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bio website cs.ox.ac.uk/people/…
location Oxford, United Kingdom
age 50
visits member for 3 years, 4 months
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Mar
23
reviewed Approve suggested edit on Holomorphic vector field on Fano Kähler–Einstein manifold
Mar
17
answered Determine if a graph has a large clique
Mar
10
comment Is the domination number of a combinatorial design determined by the design parameters?
for 3-dimensional projective spaces $PG(3,q)$ and their hyperplane designs, probably the best one can do is $\gamma=2(q+1)$: take the points and the hyperplanes on a line.
Mar
10
comment Is the domination number of a combinatorial design determined by the design parameters?
OK, I see: take a line $\ell_0$ and a point $p_0\in\ell_0$. Then set $P$ to be the points of $\ell_0$ except $p_0$ and $L$ to be the lines on $p_0$ except $\ell_0$. Nice :-)
Mar
10
comment Is the domination number of a combinatorial design determined by the design parameters?
A dominating set in this case is a subset $(P,L)$ of points and lines such that each line on the plane not in $L$ intersects $P$ and each point of the plane not in $P$ lies on some $\ell\in L$, right? I see how $\gamma=2q$ works for $q=2$, but for bigger values, I don't...
Mar
9
comment Is the domination number of a combinatorial design determined by the design parameters?
Hmm, for $q=2$ this gives $\gamma=2$. This cannot be right, as the size of the set of neighbours of such a set is at most 6, but the graph has 14 vertices.
Mar
9
comment Is the domination number of a combinatorial design determined by the design parameters?
What is the value of $\gamma$ for a projective plane of order $q$?
Mar
9
comment Is the domination number of a combinatorial design determined by the design parameters?
GAP package Design can apparently produce such a list for you, see gap-system.org/Manuals/pkg/design/htm/CHAP007.htm
Mar
6
comment Estimating a sum involving binomial coefficients [refined]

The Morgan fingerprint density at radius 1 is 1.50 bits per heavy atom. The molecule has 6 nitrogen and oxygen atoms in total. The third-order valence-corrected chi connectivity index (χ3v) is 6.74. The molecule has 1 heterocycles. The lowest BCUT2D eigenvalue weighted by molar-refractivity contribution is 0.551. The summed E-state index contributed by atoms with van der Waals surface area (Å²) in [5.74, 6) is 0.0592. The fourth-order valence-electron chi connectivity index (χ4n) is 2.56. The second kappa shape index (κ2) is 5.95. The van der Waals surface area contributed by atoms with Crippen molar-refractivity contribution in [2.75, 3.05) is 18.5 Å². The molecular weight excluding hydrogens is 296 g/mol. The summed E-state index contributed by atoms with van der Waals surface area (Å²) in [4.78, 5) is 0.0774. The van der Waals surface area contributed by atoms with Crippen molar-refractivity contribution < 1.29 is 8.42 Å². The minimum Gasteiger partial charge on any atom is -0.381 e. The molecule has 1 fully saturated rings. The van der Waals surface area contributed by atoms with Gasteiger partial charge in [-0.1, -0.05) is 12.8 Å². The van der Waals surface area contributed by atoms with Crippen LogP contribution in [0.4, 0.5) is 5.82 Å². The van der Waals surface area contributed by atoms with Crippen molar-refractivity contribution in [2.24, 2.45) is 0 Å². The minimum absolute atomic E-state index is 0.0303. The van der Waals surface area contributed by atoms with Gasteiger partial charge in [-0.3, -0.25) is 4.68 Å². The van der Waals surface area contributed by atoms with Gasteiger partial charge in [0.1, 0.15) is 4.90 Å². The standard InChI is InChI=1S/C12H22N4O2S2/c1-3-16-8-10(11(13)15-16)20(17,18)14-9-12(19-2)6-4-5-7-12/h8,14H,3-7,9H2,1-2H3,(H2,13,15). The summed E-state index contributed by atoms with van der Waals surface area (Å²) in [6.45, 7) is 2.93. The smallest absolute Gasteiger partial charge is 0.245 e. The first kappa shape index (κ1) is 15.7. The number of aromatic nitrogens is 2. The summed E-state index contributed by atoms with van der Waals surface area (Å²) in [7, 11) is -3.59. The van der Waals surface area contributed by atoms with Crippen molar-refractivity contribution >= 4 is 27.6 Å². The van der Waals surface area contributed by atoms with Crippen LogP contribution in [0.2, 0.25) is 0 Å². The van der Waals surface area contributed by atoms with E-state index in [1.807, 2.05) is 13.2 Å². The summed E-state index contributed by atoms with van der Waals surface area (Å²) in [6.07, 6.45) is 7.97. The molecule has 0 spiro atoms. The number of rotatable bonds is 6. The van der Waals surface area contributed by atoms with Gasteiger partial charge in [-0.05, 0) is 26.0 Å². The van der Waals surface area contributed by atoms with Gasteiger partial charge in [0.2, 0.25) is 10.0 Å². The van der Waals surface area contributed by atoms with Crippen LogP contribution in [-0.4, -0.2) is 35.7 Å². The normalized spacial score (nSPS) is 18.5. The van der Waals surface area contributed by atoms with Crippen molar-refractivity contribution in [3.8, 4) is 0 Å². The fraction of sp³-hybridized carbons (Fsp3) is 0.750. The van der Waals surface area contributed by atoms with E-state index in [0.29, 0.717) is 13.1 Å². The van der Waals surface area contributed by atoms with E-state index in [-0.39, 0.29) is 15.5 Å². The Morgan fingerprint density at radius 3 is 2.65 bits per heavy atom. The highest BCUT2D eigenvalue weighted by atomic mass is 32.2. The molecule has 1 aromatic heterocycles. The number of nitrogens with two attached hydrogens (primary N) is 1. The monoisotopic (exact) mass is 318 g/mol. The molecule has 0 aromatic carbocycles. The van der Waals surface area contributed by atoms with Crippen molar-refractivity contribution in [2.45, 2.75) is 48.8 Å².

Your sum is certainly hypergeometric too, but it is the ordinary, aka Gaussian, one, i.e. $ _2F_1(q-m, q-m; -m; -1)$, (if I got it right), and there is a lot of stuff known about them, e.g. explicit integral representations. Should be routine to compute an asymptotic using the latter.
Feb
26
revised Estimating a sum involving binomial coefficients [refined]
fixed computational error
Feb
26
comment Estimating a sum involving binomial coefficients [refined]
see my edit in the answer
Feb
26
revised Estimating a sum involving binomial coefficients [refined]
added an explanation
Feb
25
comment Algorithms to compute largest gap between smallest nonzero eigenvalues of sparse symmetric matrix
I never heard of software specifically for computing gaps, but computing $k$ minimal consecutive eigenvalues is well-known how to do for sparse matrices, see e.g. caam.rice.edu/software/ARPACK (ARPACK has interfaces to Python and Matlab, so you don't have to program in Fortran to use it)
Feb
25
comment Software for noncommutative Groebner bases over rational function fields
perhaps Singular can do it? You might want to check it out: singular.uni-kl.de
Feb
25
revised Algorithms to compute largest gap between smallest nonzero eigenvalues of sparse symmetric matrix
added dollars
Feb
25
answered Estimating a sum involving binomial coefficients [refined]
Feb
24
comment Generators of cyclic group of finite fields
What do you mean by "explicitly" finding $a$? No, I don't think there is some magic formula for it; one needs to do computations, generally speaking. There is a special class of irreducible polynomials, called primitive, for which any root has maximal period. Again, there is no generally known formula how to find such polynomials.
Feb
17
awarded  Custodian
Feb
17
reviewed Approve suggested edit on Pushouts in the category of adjunctions
Feb
17
revised Is there a theory of oriented subspace arrangements?
added the 0,1,-1 weights discussion, fixed a typo